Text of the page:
Off the hook? When you really ARE responsible for your sins

Atheists like Richard Dawkins and Lee Randolph argue that as a result of recent advances in behavioral and neural science it is hard to preserve any meaningful concept of moral blame or praiseworthiness. If our behavioral tendencies are largely determined by genetics, upbringing and peer influence, can we say that we are ever truly responsible for our actions? As Randolph puts it: "Since the brain is a biological device. It can be influenced by physiological factors, and physiological factors induce desire and motivation. Since we cannot get outside of our thoughts and feelings, they make up our personality our 'essence'. This renders any judgment by an external supernatural creator meaningless because it would know that we are helpless to feel any other way than our physiological make up will support at the time, and that our behavior and desire will follow that. We are helpless to think any thoughts that are not supported by our physiological make up at the time. The physiological factors would have to be eliminated to make any judgment meaningful."

I would dispute that physiological factors have to be eliminated in order for judgment to be meaningful. One might as well say that 'soul-stuff' would have to be eliminated if that is the basis for our making decisions under a dualistic anthropology. The fact that our decisions have a structured basis constrained by various rules of operation does not rule out intentional agency.

That said, I do agree that a more nuanced understanding of the causes of human behavior is in order. There are biological conditions which should temper our eagerness to assign blame in the case of unusual or destructive behavior. But are there cases where a person with reasonable mental capacity and no obvious psychological imbalances still engages in calculated, destructive behavior that we can assign blameworthiness to? I believe there are many such cases. I list just a couple below:

1) Human trafficking: the sickening truth about the slave trade today is that it is mostly conducted by people who are in it for the money. The traders are for the most part smart, efficient and well-organized. They did not necessarily come from poverty or domestic abuse. Many were military officers who lost their jobs when the Soviet Union dissolved and borders became porous (see Misha Glenny's McMafia, reviewed here). There are certainly trans-individual factors at work which make women and young girls desperate and likely to be fooled by promises of work and money abroad, and conversely the economic deprivation that makes a 'career' in human trafficking seem attractive to certain people. But the fact is that these are not crimes of passion, they are not the result of seratonin imbalances (in fact many of the traffickers have families of their own whom they care about deeply so we can't argue that they're even psychopathic). Brothel owners and slave traders made a conscious, deliberate decision to profit from human misery and are often astonishingly creative and dedicated to honing their 'craft' by concocting elaborate schemes to fool border patrols and transport the girls to their clients. This is evil, not just inconvenience or a socially conditioned taboo, and the people who perpetrate it are completely responsible for their actions. No insanity plea can be effective here.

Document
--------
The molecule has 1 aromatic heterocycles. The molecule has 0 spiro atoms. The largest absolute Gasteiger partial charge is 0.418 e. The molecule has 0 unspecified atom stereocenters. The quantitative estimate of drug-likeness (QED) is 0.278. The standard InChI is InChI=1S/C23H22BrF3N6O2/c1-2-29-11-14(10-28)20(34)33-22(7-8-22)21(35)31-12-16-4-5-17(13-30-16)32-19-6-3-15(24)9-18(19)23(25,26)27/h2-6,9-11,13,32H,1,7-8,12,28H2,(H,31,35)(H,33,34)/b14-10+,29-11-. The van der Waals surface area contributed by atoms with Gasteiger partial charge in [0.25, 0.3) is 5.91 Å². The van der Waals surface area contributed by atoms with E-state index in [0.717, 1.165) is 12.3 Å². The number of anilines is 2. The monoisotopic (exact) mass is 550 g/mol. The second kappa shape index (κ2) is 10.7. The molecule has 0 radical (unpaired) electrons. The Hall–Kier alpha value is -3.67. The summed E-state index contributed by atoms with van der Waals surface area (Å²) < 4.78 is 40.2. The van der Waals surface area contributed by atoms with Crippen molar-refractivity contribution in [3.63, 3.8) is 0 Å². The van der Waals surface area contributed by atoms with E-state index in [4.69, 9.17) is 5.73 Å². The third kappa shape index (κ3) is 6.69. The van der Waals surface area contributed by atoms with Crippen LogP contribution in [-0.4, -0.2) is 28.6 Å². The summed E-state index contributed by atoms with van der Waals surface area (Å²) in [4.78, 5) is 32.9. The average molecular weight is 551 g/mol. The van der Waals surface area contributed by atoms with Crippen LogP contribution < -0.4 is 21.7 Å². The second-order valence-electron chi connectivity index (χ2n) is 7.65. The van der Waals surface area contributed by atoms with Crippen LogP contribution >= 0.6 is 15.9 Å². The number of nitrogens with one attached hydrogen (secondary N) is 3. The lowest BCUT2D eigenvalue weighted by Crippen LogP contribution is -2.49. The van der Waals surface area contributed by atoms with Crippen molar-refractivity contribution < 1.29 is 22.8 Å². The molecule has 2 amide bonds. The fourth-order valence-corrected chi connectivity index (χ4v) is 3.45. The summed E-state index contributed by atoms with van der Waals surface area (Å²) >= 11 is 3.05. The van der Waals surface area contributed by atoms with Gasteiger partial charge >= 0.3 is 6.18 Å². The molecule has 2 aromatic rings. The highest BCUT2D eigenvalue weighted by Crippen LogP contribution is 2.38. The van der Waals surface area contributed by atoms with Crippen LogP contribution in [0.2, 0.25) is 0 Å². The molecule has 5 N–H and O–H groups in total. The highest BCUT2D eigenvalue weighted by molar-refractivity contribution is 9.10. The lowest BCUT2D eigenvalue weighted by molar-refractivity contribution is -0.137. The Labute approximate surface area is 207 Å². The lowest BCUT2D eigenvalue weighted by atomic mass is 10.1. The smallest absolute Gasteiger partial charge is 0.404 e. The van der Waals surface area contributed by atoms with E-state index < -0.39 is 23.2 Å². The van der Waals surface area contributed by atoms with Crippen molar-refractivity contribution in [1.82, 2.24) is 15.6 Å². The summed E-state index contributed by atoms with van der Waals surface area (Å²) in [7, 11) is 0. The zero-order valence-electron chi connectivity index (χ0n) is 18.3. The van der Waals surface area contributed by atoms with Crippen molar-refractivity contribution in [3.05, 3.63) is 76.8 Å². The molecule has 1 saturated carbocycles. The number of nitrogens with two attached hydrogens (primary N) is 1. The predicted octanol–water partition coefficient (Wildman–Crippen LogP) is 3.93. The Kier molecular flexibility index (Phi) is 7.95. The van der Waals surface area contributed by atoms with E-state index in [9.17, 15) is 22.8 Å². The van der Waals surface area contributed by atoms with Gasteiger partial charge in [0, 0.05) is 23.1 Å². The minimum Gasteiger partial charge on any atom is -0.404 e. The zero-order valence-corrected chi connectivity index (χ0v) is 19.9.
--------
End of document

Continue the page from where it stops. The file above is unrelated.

2) Pelting: despite PETA's notorious and dubiously effective animal rights activism they have put their finger on a horrifying phenomenon that continues unabated to this day: careless and rampant cruelty to animals in the fur trade and other industries. They have put up a truly disturbing video on their website (I warn you, this is NOT for the faint of heart) of pelters in China taking dogs, foxes and other furry creatures one by one, smacking them against the ground to subdue them (but without actually killing them) and then slowly skinning them alive, occasionally stopping to give the animal another good thwack on the ground if it struggles or twitches. After the skinning, with many of the animals still alive, they are left on a heap to die slowly. Again, this is no crime of passion and is not the result of a bad childhood. These pelters are simply businessmen doing their job. They could easily have chosen to mercifully end the animals' lives before pelting them. No seratonin deficiency would have overriden their conscious action. They make a choice every day to inflict the most monstrous brutality on these animals and no one is responsible but they themselves. (I won't go into the question now of whether God is justified in creating a world in which animals suffer in the wild as a result of natural predation. In the above case the chain of responsibility is clear: it lies with human beings. With God and creation the issue is much less clear cut, because we have to take into account the ultimate purpose of creation, etc.)


Steven Carr said…
Did God give the gift of consciousness to animals?

Where is the Christian condemnation of Samson burning foxes to death?
Steven Carr said…
I remind you of the wise words of William Lane Craig.